State Representative Harold Love has called for Police Chief Anderson to either resign or be fired. Anderson has publicly said he’s not stepping down. That’s a matter for the Mayor and his administration to ultimately decide.  Besides the Clemmons and Hambrick shootings, there was also documented evidence of selective traffic stops, with a huge disparity that showed Black drivers being stopped far more than any others. Right now there is very little trust or respect for the police within large sectors of Black neighborhoods precisely because they’ve experienced a pattern of injustice and mistreatment dating back decades.

The Tribune joins the Hambrick family in asking that there not only be a TBI investigation, but one conducted by the FBI as well. In addition, we also stand with them, the NAACP and other organizations in asking that Delke be charged with second degree murder, or at minimum manslaughter. Whether he can be convicted in a court of law is not up to us to decide, but he certainly shouldn’t just get off with a reprimand or a short suspension. His actions should be evaluated by a judge and jury given all the facts in the case.

The Fraternal Order of Police (FOP) has made some inflammatory and ridiculous statements in their defense of Hambrick. As the voice of the police we expect them to take the officer’s side. But to argue that the shooting was justified because Hambrick had a gun and could shoot backward faster than Delke could run forward is both dubious, dumb, silly and stupid. First, no one can ran forward and shoot backward simultaneously with any degree of accuracy, assuming they can even do it at all. Second, once more thus far NO gun has been produced. The FOP also says that it is unfair to use surveillance footage video to make an assessment of the situation.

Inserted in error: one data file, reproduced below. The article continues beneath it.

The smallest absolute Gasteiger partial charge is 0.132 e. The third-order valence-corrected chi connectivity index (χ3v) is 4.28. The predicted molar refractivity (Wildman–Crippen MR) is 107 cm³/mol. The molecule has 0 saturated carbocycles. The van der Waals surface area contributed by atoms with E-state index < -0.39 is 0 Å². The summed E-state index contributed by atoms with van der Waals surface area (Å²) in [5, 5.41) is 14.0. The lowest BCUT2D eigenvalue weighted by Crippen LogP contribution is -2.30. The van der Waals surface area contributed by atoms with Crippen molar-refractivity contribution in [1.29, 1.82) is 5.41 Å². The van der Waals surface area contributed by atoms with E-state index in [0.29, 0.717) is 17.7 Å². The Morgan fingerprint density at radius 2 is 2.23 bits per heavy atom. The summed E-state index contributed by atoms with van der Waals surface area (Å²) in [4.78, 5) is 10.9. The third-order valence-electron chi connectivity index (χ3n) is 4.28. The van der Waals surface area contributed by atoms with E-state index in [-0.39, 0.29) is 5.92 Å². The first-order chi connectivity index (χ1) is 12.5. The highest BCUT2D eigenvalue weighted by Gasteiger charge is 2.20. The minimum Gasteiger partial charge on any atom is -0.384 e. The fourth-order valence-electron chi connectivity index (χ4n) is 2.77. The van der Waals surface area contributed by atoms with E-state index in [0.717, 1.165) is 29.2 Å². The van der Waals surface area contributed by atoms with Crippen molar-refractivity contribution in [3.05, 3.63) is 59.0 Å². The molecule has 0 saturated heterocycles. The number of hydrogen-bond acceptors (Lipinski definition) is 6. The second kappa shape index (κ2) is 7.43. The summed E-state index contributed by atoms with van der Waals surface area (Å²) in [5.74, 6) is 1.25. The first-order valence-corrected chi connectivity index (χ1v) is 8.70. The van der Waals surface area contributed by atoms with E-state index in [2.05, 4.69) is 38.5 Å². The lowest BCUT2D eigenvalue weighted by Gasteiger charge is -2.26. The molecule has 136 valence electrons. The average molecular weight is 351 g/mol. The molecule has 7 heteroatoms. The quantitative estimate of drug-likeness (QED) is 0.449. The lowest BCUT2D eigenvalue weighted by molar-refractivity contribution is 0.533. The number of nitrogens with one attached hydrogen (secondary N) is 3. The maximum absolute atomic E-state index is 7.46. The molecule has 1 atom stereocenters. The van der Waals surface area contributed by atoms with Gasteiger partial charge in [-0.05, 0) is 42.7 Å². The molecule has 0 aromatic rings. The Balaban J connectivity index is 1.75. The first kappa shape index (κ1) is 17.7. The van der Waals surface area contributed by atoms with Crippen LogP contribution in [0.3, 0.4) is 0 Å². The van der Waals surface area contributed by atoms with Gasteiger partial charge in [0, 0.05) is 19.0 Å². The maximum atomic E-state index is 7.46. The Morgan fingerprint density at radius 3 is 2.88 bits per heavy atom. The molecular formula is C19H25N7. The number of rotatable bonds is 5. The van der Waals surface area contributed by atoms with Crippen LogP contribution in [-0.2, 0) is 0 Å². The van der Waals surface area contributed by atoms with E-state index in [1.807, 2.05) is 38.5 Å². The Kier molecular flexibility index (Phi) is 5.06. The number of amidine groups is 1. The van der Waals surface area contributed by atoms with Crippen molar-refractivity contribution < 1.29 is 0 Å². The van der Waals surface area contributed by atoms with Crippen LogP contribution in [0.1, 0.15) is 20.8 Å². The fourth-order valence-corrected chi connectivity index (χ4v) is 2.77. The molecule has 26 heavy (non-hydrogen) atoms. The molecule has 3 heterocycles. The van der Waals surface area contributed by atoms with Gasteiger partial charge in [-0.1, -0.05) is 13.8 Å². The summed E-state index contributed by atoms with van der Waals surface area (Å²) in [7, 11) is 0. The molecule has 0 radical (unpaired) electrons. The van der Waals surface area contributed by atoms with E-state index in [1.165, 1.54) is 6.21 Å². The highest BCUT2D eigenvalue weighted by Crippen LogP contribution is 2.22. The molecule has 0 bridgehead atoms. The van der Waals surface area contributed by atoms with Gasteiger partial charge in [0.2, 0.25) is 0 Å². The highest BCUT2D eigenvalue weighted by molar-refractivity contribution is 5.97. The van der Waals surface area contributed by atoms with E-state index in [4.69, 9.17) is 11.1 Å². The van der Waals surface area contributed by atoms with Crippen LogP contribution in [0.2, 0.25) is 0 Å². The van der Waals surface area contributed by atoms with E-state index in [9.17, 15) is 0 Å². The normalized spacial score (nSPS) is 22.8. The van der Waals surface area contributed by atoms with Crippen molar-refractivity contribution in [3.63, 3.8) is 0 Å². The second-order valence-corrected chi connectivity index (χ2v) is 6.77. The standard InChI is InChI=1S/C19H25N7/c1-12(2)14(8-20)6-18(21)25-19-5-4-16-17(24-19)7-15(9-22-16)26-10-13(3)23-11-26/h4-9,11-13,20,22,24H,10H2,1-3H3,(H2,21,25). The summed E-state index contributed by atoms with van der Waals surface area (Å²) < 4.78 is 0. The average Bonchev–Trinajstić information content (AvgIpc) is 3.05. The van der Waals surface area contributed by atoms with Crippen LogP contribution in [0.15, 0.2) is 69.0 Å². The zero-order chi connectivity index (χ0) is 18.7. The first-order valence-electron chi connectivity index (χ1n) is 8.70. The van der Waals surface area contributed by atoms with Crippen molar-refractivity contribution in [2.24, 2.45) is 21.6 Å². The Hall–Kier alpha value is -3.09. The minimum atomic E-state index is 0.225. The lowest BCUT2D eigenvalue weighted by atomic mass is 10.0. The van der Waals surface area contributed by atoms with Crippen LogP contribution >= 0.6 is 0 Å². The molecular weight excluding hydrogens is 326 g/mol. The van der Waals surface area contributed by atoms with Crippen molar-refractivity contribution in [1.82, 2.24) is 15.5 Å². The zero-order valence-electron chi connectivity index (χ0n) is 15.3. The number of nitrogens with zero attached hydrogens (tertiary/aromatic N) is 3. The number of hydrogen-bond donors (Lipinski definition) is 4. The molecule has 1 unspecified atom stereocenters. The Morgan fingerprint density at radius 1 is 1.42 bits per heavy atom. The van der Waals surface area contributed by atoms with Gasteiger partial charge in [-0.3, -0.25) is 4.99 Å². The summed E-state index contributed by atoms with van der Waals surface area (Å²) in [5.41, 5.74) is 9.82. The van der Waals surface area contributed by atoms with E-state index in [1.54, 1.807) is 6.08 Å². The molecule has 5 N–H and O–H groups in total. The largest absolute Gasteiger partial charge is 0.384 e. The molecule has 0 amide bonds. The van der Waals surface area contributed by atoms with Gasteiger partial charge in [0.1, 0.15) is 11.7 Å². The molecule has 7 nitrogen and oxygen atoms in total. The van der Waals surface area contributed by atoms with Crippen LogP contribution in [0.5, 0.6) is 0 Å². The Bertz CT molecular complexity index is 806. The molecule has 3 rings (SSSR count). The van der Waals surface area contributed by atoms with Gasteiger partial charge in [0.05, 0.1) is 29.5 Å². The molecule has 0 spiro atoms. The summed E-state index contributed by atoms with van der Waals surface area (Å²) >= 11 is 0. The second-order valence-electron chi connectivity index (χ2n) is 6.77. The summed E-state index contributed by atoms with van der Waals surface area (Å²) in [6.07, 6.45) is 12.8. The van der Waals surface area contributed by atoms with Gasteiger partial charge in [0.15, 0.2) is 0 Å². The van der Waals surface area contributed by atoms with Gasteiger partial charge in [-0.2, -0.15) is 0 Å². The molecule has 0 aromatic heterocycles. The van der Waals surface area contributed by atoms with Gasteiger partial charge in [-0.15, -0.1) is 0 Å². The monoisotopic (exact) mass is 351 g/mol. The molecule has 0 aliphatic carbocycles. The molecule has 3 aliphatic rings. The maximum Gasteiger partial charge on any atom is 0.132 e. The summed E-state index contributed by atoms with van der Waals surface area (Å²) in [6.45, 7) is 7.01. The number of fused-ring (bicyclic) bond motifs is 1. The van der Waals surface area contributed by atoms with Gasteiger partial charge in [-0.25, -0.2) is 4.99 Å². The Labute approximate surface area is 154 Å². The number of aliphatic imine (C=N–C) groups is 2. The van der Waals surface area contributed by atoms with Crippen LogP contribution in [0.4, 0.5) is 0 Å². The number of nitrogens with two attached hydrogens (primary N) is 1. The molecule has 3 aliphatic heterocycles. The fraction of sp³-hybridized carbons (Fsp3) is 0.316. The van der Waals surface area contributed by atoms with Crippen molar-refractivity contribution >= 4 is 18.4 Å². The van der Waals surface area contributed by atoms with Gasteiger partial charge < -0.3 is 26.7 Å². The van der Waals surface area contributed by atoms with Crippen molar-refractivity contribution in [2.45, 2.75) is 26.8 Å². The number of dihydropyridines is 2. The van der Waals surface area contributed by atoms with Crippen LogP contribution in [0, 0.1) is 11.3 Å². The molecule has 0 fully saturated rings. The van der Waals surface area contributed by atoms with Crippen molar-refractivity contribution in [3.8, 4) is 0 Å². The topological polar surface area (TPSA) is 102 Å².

But they haven’t pushed to have either body cams for police or dash cams for cars made available, The Metro Council allocated thousands of dollars for both in 2017, but thus far only a small number of police and/or cars have been equipped. Why, the the community needs an answer NOW.  You get a lot of excuses about why that is the case, but bottom line here is the FOP can’t complain about the use of surveillance video when they haven’t been pushing to get bodycams or dashcams installed. 

It is time for solutions rather than more rhetoric. The Mayor should move forward immediately with plans to create a citizens oversight or citizens review board, or whatever he wants to label it. That even Knoxville has one and the capital of the state does not, is a RACIST disgrace.  In addition, the entire manual needs to be reviewed. The polices on the use of deadly force should be updated, changed if necessary, and  made public. Likewise the policies on foot pursuit. Under no circumstances should police officers be shooting fleeing suspects, and especially not in residential neighborhoods where anyone might catch a stray bullet or a deflected shot.

While the Tribune was stunned, shocked and disgusted at what we saw in the Hambrick video, we will make no pronouncement about his innocence or guilt as the matter remains under investigation. But we will say without hesitation or qualification that things must change in the Nashville police department, and that needs to happen immediately.  Nashville police should stop shooting African American males in the back and claim self defense – this only a fool would state.